For the last century or more, the practice of sustained reflection has been sheltered by quarterly journals dedicated to serving that mythical but essential figure, the educated general reader. By presenting politics and the arts, literature and cultural criticism to a non-specialist audience, these quarterlies have played a different cultural role than that played by PMLA, the American Historical Review, or other professional scholarly journals. They have offered writers and readers the opportunity for serious thought and aesthetic pleasure, unbounded by disciplinary conventions. The experience they offer is far more than mere acquisition of “information.” It is tactile and visual, playful and rigorous.
Raritan holds a prestigious place in this history. It was founded at Rutgers University in 1981 by the late Richard Poirier, a distinguished member of the Rutgers English Department. Poirier had served on the editorial board at Partisan Review when it was housed at Rutgers ca. 1963-1978. When William Phillips, Partisan Review’s editor, decamped for Boston University in 1978, taking the magazine and its archives with him, Poirier saw an opportunity. Thanks to the visionary leadership of Kenneth Wheeler, then Provost, Poirier was able to secure financial support for the founding and maintenance of Raritan. The first issue appeared in Summer 1981.
Raritan's tone and disposition has always been one of critical, skeptical inquiry into a wide range of subject matter. Under Poirier's editorship, Raritan distinguished itself by showing that the way an individual writes is as important as what she writes; indeed, in Raritan, form and content are inseparable. A guiding principle for the magazine is that the use of language is never incidental. As Poirier wrote, in the first issue of Raritan, language "is an activity, an agitated, often dislocating effort to appropriate and change the reality it confronts," and it is exploring and demonstrating this sense of language as an activity that continues to define Raritan.
Poirier edited the magazine for over twenty years before passing the editorial reins over to Jackson Lears, Board of Governors Distinguished Professor of History. Lears, a writer and cultural historian whose work Poirier had long admired, seemed ideally suited to carry on the mission of the magazine, and he took over the editorship in 2002. Lears expanded Raritan's mission to include more history and politics as well as more poetry, fiction, and the visual arts, while reaffirming the magazine's commitment to what he calls "the independent life of the mind." Its pages do not represent "the final word" on subjects ranging from Ralph Waldo Emerson and George Balanchine to Frantz Fanon and American imperialism, but rather represent essays in the original sense: attempts to pursue a question, an idea, a line of thinking, with the purpose of exposing underlying assumptions, formulaic thinking, theoretical platitudes, and cultural commonplaces.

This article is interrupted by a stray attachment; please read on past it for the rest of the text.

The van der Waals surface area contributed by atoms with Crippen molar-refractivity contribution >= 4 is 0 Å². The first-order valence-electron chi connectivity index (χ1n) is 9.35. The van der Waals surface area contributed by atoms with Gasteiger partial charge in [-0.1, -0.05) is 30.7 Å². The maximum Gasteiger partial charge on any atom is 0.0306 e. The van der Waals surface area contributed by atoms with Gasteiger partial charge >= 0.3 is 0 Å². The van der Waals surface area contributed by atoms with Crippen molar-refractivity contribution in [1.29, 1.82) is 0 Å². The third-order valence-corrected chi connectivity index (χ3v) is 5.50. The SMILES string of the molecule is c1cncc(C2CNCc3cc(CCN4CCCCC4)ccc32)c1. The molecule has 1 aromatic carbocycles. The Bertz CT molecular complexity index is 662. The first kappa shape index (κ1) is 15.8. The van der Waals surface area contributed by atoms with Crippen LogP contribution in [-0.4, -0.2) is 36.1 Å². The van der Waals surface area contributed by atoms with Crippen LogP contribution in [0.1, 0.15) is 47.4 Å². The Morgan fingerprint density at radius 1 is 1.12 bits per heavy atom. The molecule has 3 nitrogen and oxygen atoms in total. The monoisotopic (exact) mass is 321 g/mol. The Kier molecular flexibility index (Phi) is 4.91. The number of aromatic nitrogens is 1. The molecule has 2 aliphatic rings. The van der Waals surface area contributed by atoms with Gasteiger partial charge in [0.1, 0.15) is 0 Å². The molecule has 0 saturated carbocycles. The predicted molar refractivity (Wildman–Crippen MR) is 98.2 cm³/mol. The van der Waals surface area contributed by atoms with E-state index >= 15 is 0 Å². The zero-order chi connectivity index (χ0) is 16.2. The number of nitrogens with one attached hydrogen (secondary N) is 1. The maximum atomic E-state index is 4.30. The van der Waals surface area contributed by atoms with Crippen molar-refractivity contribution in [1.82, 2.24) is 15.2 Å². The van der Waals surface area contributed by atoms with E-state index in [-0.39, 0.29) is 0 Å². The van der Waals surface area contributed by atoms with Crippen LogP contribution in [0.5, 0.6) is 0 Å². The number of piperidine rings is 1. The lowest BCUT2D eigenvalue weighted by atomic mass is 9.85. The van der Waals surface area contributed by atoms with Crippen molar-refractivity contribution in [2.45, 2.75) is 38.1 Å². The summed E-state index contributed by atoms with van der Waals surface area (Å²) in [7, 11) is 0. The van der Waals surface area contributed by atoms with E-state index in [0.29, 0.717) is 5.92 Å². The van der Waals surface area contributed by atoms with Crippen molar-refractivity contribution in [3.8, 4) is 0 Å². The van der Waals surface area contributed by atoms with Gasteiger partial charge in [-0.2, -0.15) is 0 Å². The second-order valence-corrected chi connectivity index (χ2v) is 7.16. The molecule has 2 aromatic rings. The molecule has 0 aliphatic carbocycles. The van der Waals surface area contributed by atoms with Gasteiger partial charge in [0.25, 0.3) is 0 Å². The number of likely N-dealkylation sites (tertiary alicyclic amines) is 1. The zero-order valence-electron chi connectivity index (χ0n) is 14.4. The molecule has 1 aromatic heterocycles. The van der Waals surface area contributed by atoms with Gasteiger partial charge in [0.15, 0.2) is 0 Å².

At Raritan, we're not looking for a straightforward judgment but for a sense that the thinking and writing go on even after we've finished reading an article; we don't want to be told what to think, we want to be provoked and stimulated into thinking; we're not looking for grand gestures and claims but for revelations and insights that emerge from the careful study of textual detail (no matter what sort of "text" is under examination). For over thirty-five years, the pages of Raritan have reflected the thinking of prominent writers on both sides of the Atlantic, including Edward W. Said, Theodor Adorno, Michel Foucault, John Ashbery, Adam Phillips, Anne Carson, Marina Warner, Billy Collins, John Hollander, Andrew J. Bacevitch, Leo Bersani, David Bromwich, Dan Chiasson, Noam Chomsky, Marjorie Perloff, Rosanna Warren, Ann Fabian, Myra Jehlen, Clifford Geertz, Pankaj Mishra, Richard Howard, Jonathan Lear, Akeel Bilgrami, J. D. McClatchy, Jennifer Ratner-Rosenhagen, Victoria Nelson, Gilberto Perez, and Elisabeth Sifton.
The dynamic relationship between a great university and an influential intellectual journal housed there has a long-standing history in the United States. Raritan prides itself on being the public face of scholarly research and discovery in the humanities, representing Rutgers University's commitment to intellectual and cultural engagement, excellent writing, and, most important, the transformative possibilities of ideas. In fiction, poetry, and translations as well as reflective essays, Raritan shows that probing inquiry is perfectly compatible with personal style, and that intellectual life, at its best, is a form of serious play.